If you bake or buy whole loaves of bread, this knife will be one of the most-used tools in your kitchen. Shun bread knives feature razor-sharp, wide, “low frequency” serrations. The serrations let you gently cut through the bread without crushing and with fewer crumbs. Unlike sawtooth serrations, our wide serrations cut through the bread without tearing, keeping the bread’s texture intact.
The Master Utility combines the nimbleness of a utility knife with the do-it-all capabilities of a chef's knife. The blade is slightly longer and wider, so you can easily accomplish a wide range of tasks with a compact knife. Extra width at the heel and a slightly curved belly enables rocking cuts with knuckle clearance. A larger handle gives you a confident grip as you work. The Master Utility's downturned tip (similar to a kiritsuke) is extra durable.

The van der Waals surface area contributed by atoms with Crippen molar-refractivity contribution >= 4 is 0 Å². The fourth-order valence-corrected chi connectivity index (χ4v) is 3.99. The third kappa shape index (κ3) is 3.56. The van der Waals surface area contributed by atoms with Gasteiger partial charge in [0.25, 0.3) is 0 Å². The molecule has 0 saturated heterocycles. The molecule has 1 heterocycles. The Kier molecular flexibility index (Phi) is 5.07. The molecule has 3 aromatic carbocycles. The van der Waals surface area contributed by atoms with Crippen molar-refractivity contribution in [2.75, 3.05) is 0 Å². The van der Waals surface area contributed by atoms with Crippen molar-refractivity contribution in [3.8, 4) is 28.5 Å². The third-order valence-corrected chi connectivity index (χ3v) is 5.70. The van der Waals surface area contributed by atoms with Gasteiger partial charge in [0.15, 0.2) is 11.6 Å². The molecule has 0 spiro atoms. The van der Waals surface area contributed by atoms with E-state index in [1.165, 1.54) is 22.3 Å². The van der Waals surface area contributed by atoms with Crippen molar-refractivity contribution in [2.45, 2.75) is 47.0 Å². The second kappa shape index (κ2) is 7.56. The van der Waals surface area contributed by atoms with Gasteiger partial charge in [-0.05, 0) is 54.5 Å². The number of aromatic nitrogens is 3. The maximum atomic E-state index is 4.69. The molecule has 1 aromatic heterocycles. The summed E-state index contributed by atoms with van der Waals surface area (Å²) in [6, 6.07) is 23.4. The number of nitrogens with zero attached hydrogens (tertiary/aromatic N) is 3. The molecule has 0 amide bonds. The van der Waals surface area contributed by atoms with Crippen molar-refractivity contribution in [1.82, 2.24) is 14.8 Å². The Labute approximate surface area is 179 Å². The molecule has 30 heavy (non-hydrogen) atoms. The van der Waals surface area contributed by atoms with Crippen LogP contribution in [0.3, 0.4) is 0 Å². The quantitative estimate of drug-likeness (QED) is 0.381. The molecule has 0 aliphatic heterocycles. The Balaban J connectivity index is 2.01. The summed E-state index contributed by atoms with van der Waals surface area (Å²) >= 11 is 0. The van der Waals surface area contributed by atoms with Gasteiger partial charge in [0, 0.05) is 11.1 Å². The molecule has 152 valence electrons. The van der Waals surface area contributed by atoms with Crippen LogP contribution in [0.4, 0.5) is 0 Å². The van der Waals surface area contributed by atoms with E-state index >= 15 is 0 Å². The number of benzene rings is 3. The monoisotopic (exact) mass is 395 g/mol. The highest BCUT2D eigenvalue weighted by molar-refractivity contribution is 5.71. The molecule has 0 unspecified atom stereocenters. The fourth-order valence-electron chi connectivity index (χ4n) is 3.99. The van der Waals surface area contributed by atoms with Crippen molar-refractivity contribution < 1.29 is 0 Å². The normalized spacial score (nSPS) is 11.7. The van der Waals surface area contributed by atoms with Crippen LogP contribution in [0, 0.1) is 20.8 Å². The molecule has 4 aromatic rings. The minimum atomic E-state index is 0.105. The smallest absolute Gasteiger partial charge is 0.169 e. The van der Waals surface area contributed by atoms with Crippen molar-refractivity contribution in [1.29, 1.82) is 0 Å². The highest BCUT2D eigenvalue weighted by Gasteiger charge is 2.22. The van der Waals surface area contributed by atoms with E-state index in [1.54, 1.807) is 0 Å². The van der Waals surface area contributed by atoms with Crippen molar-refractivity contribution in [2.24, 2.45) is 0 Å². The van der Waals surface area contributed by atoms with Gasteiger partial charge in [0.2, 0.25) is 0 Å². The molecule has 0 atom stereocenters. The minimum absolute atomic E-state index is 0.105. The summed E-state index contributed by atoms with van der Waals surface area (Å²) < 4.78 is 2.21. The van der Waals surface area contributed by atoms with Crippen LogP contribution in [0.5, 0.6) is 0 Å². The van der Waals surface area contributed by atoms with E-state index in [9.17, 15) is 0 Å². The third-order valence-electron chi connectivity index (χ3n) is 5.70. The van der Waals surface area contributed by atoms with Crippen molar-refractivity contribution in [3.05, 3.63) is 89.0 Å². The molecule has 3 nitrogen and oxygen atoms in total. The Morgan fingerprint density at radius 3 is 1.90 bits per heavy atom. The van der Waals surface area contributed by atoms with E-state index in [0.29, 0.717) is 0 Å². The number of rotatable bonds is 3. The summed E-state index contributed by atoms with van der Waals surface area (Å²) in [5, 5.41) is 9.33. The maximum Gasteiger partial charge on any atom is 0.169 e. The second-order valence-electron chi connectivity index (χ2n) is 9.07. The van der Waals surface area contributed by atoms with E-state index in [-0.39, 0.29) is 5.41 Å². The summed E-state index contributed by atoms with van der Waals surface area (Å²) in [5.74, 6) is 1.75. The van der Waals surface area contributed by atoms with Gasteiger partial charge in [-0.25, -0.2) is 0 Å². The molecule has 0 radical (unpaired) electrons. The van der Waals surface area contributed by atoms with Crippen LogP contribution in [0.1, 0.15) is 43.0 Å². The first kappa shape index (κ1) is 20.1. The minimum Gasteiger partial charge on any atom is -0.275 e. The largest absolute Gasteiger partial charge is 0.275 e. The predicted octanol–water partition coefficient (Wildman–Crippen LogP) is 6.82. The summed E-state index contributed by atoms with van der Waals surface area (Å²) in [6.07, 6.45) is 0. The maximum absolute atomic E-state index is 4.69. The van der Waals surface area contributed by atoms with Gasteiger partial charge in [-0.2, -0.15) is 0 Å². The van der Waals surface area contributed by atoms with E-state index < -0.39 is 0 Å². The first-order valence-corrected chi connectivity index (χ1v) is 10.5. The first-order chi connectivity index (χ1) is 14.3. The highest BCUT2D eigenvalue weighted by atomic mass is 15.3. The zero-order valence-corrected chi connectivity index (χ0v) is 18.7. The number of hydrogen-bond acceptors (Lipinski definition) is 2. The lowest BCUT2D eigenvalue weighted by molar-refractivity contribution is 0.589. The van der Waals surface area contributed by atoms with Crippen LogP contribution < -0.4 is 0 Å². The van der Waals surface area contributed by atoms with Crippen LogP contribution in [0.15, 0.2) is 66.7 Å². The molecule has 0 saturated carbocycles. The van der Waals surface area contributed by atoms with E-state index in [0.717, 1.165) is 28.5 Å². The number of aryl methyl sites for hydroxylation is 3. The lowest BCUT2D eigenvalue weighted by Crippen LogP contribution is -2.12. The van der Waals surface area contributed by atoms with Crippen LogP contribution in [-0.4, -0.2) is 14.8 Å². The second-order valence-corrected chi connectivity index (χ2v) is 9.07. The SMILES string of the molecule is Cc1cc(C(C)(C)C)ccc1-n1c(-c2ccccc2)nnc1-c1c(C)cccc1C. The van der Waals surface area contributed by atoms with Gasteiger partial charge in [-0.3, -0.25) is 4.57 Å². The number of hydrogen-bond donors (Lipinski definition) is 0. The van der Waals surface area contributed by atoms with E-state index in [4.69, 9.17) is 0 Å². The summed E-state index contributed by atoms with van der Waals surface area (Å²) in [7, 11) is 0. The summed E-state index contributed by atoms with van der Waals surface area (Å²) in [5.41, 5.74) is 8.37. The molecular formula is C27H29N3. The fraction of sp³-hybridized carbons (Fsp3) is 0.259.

A slicing knife is long and narrow, enabling you to make even slices without sawing. This kind of clean cut keeps more of the flavorful juices inside the meat. Along with the Shun-sharp edge, the narrow blade proﬁle enables the blade to glide through the protein with less friction so each slice is perfect.
Just the right amount of flex in this blade’s AUS8A steel makes ﬁlleting ﬁsh easier. The knife conforms to the ribs of the ﬁsh, removing meat from bones quickly and easily. AUS8A is a high-carbon stainless steel that offers strength, hardness, and wear resistance, as well as a small amount of flex.